Tomorrow Scotland’s top civil court will hear the case of a Glasgow priest who is challenging the Scottish government’s worship ban.
Canon Thomas White has brought together a formidable legal team to challenge the government about the evidence it used to justify its ban on public worship.
The priest of St Alphonsus Church in Barras, Glasgow, described Scottish Government’s worship ban as a disproportionate which damages the disadvantaged community he serves.
Through his challenge, he seeks to “restore the access of everyone to the essential comfort and hope that Christ offers through the open door of the Church.”
“[While] bicycle shops and dry-cleaners open throughout the current lockdown, my grieving community has had no access to their church or the sacraments,” he said.
“Freedom of worship is a human right, and receiving the sacraments is as vital to me and my parishioners as receiving food and water,” he concluded.
In January, White said that “”without any evidence or indeed any justification or explanation, the Scottish Government has impinged our human rights” – the right of freedom of assembly and religions as put forward in the European Convention of Human Rights (EHRC).
Supported by ADF international, a faith-based advocacy group, White’s case will be presented by human rights expert Aidan O’Neill QC.
O’Neill will challenge the government on the grounds that the ban was in contravention of the EHRC which enshrines the freedom of public worship in law. The Westminster government and many countries across Europe have permitted socially-distanced worship in 2021.
O’Neill is expected to challenge the evidence given at a Covid-19 Committee meeting in January by Professor Jason Leitch, Scotland’s National Clinical Director.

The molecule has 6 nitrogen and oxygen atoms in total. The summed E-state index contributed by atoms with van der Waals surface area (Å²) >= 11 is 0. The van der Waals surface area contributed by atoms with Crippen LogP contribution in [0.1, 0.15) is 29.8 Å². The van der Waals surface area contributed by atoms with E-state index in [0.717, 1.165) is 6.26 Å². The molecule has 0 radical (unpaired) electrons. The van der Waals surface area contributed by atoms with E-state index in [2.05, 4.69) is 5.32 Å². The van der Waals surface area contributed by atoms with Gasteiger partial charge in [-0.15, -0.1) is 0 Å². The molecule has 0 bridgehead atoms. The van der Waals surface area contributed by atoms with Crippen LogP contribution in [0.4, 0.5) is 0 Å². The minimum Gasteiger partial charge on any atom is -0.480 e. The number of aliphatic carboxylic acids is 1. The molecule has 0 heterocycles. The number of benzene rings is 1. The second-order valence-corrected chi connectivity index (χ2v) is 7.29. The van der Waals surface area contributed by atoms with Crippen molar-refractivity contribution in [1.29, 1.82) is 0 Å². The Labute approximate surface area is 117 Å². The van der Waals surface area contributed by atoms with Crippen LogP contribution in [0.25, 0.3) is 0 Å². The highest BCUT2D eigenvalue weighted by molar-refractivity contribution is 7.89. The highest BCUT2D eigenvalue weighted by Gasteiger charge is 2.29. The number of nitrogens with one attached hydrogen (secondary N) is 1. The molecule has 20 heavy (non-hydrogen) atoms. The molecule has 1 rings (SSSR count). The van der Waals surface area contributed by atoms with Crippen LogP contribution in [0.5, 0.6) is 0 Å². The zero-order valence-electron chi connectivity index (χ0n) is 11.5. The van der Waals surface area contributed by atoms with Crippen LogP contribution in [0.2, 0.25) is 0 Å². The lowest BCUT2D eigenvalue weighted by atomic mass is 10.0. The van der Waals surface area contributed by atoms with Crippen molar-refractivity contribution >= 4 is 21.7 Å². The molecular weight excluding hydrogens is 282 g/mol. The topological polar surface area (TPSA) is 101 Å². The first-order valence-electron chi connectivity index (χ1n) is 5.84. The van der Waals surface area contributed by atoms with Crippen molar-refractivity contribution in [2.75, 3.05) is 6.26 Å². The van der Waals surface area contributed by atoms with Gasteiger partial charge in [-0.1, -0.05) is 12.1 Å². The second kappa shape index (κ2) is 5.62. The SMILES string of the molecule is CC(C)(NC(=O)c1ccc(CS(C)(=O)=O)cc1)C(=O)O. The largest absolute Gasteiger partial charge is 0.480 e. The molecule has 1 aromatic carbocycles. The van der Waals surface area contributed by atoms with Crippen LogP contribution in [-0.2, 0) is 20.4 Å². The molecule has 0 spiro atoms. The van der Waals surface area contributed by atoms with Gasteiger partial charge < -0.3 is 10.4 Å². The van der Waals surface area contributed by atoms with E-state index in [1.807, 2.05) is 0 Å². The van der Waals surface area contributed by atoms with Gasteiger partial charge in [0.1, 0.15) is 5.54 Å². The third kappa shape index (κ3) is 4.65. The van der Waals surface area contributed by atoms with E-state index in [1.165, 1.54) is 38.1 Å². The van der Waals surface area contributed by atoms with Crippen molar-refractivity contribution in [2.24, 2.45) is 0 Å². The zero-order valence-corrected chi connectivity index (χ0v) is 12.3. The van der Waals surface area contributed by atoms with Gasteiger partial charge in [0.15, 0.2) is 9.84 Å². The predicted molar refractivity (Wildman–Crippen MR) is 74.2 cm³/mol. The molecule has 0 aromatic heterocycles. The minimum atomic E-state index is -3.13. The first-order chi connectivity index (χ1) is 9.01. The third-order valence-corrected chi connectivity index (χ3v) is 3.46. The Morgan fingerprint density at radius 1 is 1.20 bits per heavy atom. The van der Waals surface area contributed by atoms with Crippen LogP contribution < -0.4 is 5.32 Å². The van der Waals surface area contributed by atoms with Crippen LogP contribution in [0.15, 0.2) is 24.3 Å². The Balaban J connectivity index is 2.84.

Leitch had testified to the committee that contact-tracing data showed 120 Scots to have attended religious services while infectious with the coronavirus over a 7-day period.
Asked for evidence that the virus had been spread by those attending by Conservative MSP Gordon Lindhurst, he noted “that data was unavailable”.
Amid the ongoing pressure from religious leaders and the public, First Minister Nicola Sturgeon announced a series of concessions yesterday that could see believers return to places of worship as early as 26th March.
While the decision was praised by clergy and public alike, the government’s failure to provide for worshippers is still a sore point. Though the decision was a “step in the right direction”, said Ryan Christopher, Director of ADF UK, “t is important for the Court to decide whether this ban was truly justified.”
The government’s medical advisors had conceded in November that there was limited evidence for the closure of churches, but pursued the policy, as other Eurpoean countries allowed them to remain open.
Other church leaders from multiple denominations are also preparing legal challenges against the government.